Cats are indeed somewhat lazy creatures. Most of the day, they tend to take long naps, lie out in the sun, and curl up in blankets. It is perhaps for this reason that most people worry about their cats getting fat. The fact that their feline friend is rapidly losing weight is an issue many cat owners do not often consider.
What weight should my cat be?
Several factors, such as age, breed, sex, and health conditions, will influence a cat’s weight expectations. For Example, Compared to the giant Maine Coon, a Singapura, the smallest cat breed, has a healthier weight.
Changes in diet, exercise, and other factors can lead to a change in weight over time. In some cases, sudden, unintentional weight changes can indicate underlying health problems.
The following are eight of the most common causes of cats losing weight rapidly:
- Gastrointestinal problems: Gastrointestinal issues can contribute to weight loss in your cat, and the symptoms can vary from vomiting to diarrhea. These problems may cause inflammatory bowel disease, food allergies, or other factors.
- Diabetes: Weight loss and changed appetite are common symptoms of Diabetes, which can be caused by insulin resistance or a failure to produce insulin. This is a severe illness requiring veterinary care and ongoing cat treatment. The symptoms of diabetes in cats include excessive water consumption, frequent urination, sluggish behavior, urinary tract infections, and sweet-smelling breath. Diabetes-stricken cats must receive immediate veterinary care and remain under treatment.
- Hyperthyroidism: Hyperthyroidism is a common disorder in older cats caused by an overactive thyroid gland. Thyroid glands are butterfly-shaped organs in the throat. The gland produces excessive amounts of thyroid hormones, which substantially increases the body’s metabolic rate and leads to weight loss. Cats over the age of 8 are at risk for hyperthyroidism. If left untreated, it can cause severe heart problems or death.
When your cat is diagnosed with hyperthyroidism, you and your veterinarian will discuss several treatment options and possible dietary changes. Your veterinarian may prescribe a special diet and oral medications to increase your cat’s absorption of nutrients and restore him to a healthy weight.
- Organ failure: Many elderly cats suffer from weight loss, and determining the exact cause can be difficult, especially since metabolism changes with age. Older cats are more likely to suffer from kidney disease. You can detect these problems with simple blood tests and urine tests from your veterinarian.
- Stress and depression: Cats can also experience anxiety, stress, and depression-like humans. Cats can stop eating due to these psychological problems, resulting in them losing weight rapidly. Determine what situations in your home may cause your cat distress, such as loud noises.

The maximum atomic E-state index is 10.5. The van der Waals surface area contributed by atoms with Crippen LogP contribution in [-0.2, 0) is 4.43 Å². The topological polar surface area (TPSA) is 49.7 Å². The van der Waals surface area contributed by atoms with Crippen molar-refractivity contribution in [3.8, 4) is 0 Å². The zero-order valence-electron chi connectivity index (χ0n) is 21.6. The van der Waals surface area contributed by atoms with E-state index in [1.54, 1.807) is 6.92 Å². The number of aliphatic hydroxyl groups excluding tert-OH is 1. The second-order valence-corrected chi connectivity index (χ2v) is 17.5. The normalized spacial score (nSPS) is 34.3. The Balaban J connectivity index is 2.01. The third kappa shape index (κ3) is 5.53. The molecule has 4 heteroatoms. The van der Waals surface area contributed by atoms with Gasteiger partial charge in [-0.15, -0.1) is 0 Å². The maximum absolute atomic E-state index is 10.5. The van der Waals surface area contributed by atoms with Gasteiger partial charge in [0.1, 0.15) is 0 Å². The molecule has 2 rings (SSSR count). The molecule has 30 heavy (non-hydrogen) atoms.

- Cancer: Changing weight quickly or dramatically is one of the symptoms of many feline cancers. Rapid weight loss in cats is one of the scariest and most common causes of cancer. Cats can suffer from cancer in various ways, and its symptoms vary accordingly.
- Intestinal parasites: If left untreated, intestinal parasites can lead to weight loss in cats. The presence of worms can also cause diarrhea, nausea, and bloating. A simple dewormer directed at the appropriate parasite can keep your cat on track to a healthy weight.
- Dental problems: There may be a painful dental disease causing your cat to not want to eat if its gums are inflamed, it has bad breath, and its teeth are decayed. You should inspect your cat’s mouth if you notice it dropping food, chewing strangely, or drooling.
The veterinarian’s examination is the first step toward determining why your cat continues eating but loses weight. Your veterinarian will perform diagnostic tests, including a physical examination, blood work, urinalysis, and other tests. A complete physical examination may give clues about the cause of the weight loss; for example, a kitten with a “pot-bellied” appearance may have intestinal parasites; an elderly cat with a mass in the neck region could have thyroid disease.
A series of simple tests provide information about the cat’s overall health and may provide further clues about the underlying problem. In a cat with weight loss, the most common screening tests would include CBC (complete blood count), serum biochemistry profile, urinalysis, parasite testing, and evaluation of thyroid hormones. The treatment recommendations for your cat may vary based on the information your veterinarian finds. Whatever the case, your cat should eat a well-rounded diet that meets all its nutritional needs.